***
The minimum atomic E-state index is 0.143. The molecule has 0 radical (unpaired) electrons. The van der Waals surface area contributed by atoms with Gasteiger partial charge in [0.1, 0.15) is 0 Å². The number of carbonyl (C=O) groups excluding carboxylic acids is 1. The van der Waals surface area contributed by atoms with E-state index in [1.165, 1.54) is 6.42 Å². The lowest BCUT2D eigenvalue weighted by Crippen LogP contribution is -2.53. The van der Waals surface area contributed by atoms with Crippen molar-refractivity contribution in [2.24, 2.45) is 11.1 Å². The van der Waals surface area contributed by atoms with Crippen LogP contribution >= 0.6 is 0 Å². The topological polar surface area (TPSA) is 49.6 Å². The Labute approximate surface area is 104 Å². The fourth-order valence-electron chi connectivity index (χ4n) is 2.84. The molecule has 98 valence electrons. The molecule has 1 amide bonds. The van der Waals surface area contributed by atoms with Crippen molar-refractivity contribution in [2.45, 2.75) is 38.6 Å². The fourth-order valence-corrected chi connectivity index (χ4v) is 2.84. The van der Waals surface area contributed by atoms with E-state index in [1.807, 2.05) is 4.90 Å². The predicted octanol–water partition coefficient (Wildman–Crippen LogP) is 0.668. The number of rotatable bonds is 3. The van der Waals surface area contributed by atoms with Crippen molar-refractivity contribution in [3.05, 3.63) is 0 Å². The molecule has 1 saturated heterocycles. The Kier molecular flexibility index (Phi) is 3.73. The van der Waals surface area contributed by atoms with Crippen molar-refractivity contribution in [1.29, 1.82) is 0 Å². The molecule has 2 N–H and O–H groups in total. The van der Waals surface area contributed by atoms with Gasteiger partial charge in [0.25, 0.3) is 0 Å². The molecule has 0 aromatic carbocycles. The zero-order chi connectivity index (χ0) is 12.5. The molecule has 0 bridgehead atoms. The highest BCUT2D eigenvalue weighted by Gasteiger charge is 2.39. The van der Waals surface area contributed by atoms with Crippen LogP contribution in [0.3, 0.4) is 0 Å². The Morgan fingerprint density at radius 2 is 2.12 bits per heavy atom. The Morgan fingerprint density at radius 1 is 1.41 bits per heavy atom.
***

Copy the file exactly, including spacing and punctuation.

The minimum atomic E-state index is 0.143. The molecule has 0 radical (unpaired) electrons. The van der Waals surface area contributed by atoms with Gasteiger partial charge in [0.1, 0.15) is 0 Å². The number of carbonyl (C=O) groups excluding carboxylic acids is 1. The van der Waals surface area contributed by atoms with E-state index in [1.165, 1.54) is 6.42 Å². The lowest BCUT2D eigenvalue weighted by Crippen LogP contribution is -2.53. The van der Waals surface area contributed by atoms with Crippen molar-refractivity contribution in [2.24, 2.45) is 11.1 Å². The van der Waals surface area contributed by atoms with Crippen LogP contribution >= 0.6 is 0 Å². The topological polar surface area (TPSA) is 49.6 Å². The Labute approximate surface area is 104 Å². The fourth-order valence-electron chi connectivity index (χ4n) is 2.84. The molecule has 98 valence electrons. The molecule has 1 amide bonds. The van der Waals surface area contributed by atoms with Crippen molar-refractivity contribution in [2.45, 2.75) is 38.6 Å². The fourth-order valence-corrected chi connectivity index (χ4v) is 2.84. The van der Waals surface area contributed by atoms with E-state index in [1.807, 2.05) is 4.90 Å². The predicted octanol–water partition coefficient (Wildman–Crippen LogP) is 0.668. The number of rotatable bonds is 3. The van der Waals surface area contributed by atoms with Crippen molar-refractivity contribution in [3.05, 3.63) is 0 Å². The molecule has 1 saturated heterocycles. The Kier molecular flexibility index (Phi) is 3.73. The van der Waals surface area contributed by atoms with Crippen molar-refractivity contribution in [1.29, 1.82) is 0 Å². The molecule has 2 N–H and O–H groups in total. The van der Waals surface area contributed by atoms with Gasteiger partial charge in [0.25, 0.3) is 0 Å². The molecule has 0 aromatic carbocycles. The zero-order chi connectivity index (χ0) is 12.5. The molecule has 0 bridgehead atoms. The highest BCUT2D eigenvalue weighted by Gasteiger charge is 2.39. The van der Waals surface area contributed by atoms with Crippen LogP contribution in [0.3, 0.4) is 0 Å². The Morgan fingerprint density at radius 2 is 2.12 bits per heavy atom. The Morgan fingerprint density at radius 1 is 1.41 bits per heavy atom.